Article September 20, 2020

How to prepare for your first meeting with an advisor

There’s a first time for everything! Follow these 6 steps to start your relationship with your advisor on a productive footing.

1. Before you even schedule your first meeting, verify that the professional you’ve chosen to work with is authorized to practice and has the relevant expertise to address your needs. You should also check if they have a disciplinary record. If they have an unrestricted practice (authorization to sell securities such as equities and bonds in addition to mutual funds), check their registration and disciplinary history with the Investment Industry Regulatory Organization of Canada (IIROC) and, in Quebec, the Autorité des marchés financiers (AMF).

This is a critical step. Unfortunately, there are individuals with malicious intent who won’t hesitate to approach investors despite not having the required qualifications and certification. Therefore, be vigilant.

2. Put together a folder containing all your relevant financial information, such as your most recent bank and investment statements, your work benefit plan, all your active insurance policies, your notice of assessment for taxes, etc.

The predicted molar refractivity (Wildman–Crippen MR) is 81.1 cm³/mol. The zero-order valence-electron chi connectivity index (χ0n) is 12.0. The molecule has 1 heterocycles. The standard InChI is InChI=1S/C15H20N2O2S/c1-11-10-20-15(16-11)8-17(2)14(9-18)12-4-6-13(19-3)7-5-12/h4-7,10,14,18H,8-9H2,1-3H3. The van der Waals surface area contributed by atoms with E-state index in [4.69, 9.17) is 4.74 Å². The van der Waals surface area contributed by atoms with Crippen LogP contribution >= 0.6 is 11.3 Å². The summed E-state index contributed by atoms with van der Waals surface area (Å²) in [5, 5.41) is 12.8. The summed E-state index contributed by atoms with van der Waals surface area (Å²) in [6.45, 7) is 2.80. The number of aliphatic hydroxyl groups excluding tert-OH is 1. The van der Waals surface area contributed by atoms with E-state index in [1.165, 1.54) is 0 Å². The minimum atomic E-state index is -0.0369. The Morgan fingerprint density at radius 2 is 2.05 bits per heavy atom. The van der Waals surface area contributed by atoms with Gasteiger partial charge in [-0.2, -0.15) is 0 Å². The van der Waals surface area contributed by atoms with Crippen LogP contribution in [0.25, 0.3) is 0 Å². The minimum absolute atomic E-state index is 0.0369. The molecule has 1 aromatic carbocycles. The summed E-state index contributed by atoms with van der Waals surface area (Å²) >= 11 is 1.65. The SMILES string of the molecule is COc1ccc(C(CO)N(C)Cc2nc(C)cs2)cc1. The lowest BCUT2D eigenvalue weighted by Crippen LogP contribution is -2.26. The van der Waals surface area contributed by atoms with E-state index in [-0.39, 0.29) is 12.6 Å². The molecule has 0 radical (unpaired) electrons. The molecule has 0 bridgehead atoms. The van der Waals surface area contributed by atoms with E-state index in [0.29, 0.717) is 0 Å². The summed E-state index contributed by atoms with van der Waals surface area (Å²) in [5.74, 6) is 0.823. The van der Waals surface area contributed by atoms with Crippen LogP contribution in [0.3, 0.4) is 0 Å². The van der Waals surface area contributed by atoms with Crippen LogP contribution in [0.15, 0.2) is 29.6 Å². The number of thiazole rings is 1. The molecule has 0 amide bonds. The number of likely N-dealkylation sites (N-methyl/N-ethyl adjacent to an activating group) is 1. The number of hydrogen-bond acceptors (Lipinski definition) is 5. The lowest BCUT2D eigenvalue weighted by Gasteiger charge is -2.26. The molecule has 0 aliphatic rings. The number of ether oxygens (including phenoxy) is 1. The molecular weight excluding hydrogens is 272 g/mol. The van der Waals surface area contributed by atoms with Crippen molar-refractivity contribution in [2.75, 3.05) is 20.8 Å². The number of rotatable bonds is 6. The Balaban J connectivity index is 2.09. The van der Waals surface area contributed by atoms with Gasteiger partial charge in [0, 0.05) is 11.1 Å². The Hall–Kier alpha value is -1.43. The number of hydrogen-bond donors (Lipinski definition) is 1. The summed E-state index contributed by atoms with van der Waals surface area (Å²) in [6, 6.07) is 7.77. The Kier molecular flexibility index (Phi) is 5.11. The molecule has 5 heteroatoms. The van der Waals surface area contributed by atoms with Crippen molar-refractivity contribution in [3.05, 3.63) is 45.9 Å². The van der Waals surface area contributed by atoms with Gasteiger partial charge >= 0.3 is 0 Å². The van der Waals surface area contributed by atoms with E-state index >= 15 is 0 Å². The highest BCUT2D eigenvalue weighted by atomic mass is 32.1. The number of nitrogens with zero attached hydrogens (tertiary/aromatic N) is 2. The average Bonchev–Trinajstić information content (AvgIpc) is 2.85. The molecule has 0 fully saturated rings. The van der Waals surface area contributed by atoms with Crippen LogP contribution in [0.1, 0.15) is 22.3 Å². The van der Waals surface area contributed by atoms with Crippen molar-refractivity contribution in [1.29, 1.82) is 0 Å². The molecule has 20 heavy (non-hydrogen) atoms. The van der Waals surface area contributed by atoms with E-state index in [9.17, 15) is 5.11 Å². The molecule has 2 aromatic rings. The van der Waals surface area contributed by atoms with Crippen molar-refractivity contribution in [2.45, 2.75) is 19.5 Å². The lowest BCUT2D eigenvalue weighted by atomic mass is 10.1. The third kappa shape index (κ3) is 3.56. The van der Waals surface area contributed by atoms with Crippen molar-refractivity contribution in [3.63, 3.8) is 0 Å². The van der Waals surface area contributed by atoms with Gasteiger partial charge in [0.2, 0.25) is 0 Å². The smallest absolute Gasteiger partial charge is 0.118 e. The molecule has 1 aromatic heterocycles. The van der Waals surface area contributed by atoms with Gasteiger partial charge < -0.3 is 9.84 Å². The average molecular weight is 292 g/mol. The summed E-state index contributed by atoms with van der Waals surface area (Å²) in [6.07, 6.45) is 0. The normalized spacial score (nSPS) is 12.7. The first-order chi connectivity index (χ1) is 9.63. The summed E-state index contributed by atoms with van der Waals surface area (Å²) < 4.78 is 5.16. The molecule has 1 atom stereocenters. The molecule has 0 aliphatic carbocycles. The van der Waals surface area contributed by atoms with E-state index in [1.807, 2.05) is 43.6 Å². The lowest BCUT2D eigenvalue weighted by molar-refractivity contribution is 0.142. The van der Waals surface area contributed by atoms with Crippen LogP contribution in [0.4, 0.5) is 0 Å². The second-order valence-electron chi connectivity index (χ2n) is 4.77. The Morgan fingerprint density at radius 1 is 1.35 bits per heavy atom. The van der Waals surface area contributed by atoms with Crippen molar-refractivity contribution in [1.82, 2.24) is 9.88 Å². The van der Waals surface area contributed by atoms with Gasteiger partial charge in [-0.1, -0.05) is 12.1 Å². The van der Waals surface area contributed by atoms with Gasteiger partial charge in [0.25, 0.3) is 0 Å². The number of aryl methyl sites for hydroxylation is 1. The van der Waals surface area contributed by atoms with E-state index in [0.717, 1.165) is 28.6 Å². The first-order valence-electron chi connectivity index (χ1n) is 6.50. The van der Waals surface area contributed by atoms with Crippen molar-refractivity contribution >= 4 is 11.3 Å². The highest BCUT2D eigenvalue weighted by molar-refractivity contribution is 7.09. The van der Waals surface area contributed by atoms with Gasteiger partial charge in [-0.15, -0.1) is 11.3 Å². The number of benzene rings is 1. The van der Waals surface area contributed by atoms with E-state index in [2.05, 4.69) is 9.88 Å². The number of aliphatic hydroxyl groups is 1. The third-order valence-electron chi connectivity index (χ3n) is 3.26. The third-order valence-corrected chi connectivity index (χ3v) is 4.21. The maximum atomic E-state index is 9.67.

3. Make a list of your personal and professional financial goals (travel, buying property, retirement, etc.). This will help your advisor to understand you better and guide you in the right direction. Also, don’t hesitate to ask your advisor what they plan to discuss with you in advance so you have some time to think about it before your meeting.

4. During the meeting, don’t be alarmed if your advisor asks you questions that may seem a bit intrusive. Your advisor has a professional obligation to understand your financial situation, whether it relates to your assets, your financial literacy, your risk tolerance or your plans, dreams and worries about the future. If you have concerns about sharing this information, rest assured that your advisor is also bound by an obligation to protect the confidentiality of your personal data.

5. Prepare a list of questions for your advisor. Some questions you might want to ask are: Why did you choose this profession? What experience do you have? What did you study and what diploma(s) do you have? How do you receive compensation? Your advisor’s answers to these questions will help you better understand the person who will be guiding your financial decisions.

6. Plan to take notes. Your advisor will be taking notes throughout the meeting because they’ll need this information in order to perform a personalized analysis and suggest a plan that meets your needs. Take your advisor’s lead and keep your own records of your discussions. That way you’ll be able to discuss their recommendations with your family and friends, or simply go over some complex financial concepts your advisor explained to you.